Getting an Aussie

It’s tough deciding where your Aussie should come from. For those who have a hard time deciding, I’ve listed the possibilities, the pros and cons, and any other information I thought would be helpful to you.

Pounds/Shelters– Pounds are a great place to save Aussies or Aussie crosses. For a small donation, you can save an Aussie’s life. Many dogs saved from these places are especially grateful for their freedom. However, some come with some very colored pasts the new owner may need to discover on their own and hopefully retrain with love and understanding.

Aussie Rescue– There are now two rescue organizations for Aussies: ARPH (Aussie Rescue and Placement Helpline) , which is the official rescue of ASCA, and STAAR (Second Time Around Aussie Rescue), the official rescue of USASA. ARPH can be reached by calling toll free 1-877-ARPH-779, and is headed up by Kay Marks. STAAR can be reached by calling toll free 1-877-RESCUE-US. There are a number of sites that help place Aussies through Aussie Rescue. If you want to adopt an Aussie, I urge you to do so. There are so many wonderful dogs looking for homes!

Australian Shepherd Rescue Photo Page – You’ll find photos of Aussies waiting to be adopted, rescue information for both organizations (as well as private rescue), and much, much more.

Pet stores- NEVER EVER buy a dog or cat from a pet store. They can come from puppy mills. No matter what the pet store owner says, they may get them from “local breeders” which simply means that the puppy miller is nearby. If you do find a dog or cat for you, ask the pet store for a name and number of the local breeder. If they refuse to supply you with a name, or you call and there is no such person, please do not buy one. In ‘saving’ one dog or cat, you are supporting the puppy mill industry.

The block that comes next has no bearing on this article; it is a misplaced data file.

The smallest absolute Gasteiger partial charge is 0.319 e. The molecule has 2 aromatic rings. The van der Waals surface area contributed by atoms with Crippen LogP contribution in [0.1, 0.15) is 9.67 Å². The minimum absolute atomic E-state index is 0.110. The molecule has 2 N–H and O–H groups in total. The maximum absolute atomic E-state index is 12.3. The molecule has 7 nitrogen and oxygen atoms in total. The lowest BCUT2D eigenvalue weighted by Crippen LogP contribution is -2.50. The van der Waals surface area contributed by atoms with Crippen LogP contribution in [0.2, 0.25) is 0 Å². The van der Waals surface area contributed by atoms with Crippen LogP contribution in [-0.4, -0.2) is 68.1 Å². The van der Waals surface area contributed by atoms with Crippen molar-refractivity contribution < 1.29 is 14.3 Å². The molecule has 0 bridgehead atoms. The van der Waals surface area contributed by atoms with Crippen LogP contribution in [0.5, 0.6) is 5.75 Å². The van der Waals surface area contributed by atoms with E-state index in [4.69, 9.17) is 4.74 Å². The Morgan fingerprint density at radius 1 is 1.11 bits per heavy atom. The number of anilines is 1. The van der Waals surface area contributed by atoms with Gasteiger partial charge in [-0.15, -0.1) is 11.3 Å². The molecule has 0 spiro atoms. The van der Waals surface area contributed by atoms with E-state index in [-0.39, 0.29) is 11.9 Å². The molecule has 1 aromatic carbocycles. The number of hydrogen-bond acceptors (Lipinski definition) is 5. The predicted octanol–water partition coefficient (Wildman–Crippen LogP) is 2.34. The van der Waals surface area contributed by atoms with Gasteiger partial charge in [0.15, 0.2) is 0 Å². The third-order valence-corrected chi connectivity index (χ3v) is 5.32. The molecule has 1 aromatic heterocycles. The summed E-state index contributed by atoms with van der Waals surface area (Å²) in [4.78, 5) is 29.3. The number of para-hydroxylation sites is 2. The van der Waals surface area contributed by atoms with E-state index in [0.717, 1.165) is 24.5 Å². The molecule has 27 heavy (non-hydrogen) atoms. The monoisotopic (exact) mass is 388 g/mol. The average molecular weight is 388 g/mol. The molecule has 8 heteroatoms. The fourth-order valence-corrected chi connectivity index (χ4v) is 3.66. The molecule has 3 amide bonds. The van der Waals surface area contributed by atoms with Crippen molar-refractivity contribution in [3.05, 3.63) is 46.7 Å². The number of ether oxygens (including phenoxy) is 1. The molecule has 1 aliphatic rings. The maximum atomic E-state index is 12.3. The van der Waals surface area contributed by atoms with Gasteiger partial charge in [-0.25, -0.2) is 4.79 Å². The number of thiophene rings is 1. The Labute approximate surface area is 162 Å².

Classifieds– Often times you can get a great dog from a classified ad. Some reputable breeders (See below for more information on reputable breeders) use this as a tool, but many or most of those placing ads are backyard breeders. They are contributing to the ruination of the breed. They do not test before breeding or know the basic genetic rules.
Commercial breeders– these breeders have made a business out of their breeding, and usually breed between 6-10 litters a year. They probably test, do dog sports, or the like. They are generally reputable, but the reputable breeders  who breed less litters think they are doing way too much breeding to be beneficial to the breed.

Reputable breeders– What is a reputable breeder? I define one as someone who breeds with the dogs in mind. They may show or to show, but they are breeding for one of three reasons: working ability, performance, conformation. Reputable breeders never breed so that their kids can experience the miracle of birth, they do not breed because their dogs would be healthier if bred (bull SHNOCKERS), and they don’t breed because they love their current dog and want one JUST like it. They do tests to ensure their dogs’ health, and they are always willing to ask questions. If you go to a person whom you have been told is reputable but something about them makes you wonder, they probably are not. Go with your gut feeling.

If you are looking for a breeder near you, or just want to look around at sites on the web, please go to the Western Hills Aussie Links with listings by state or name.

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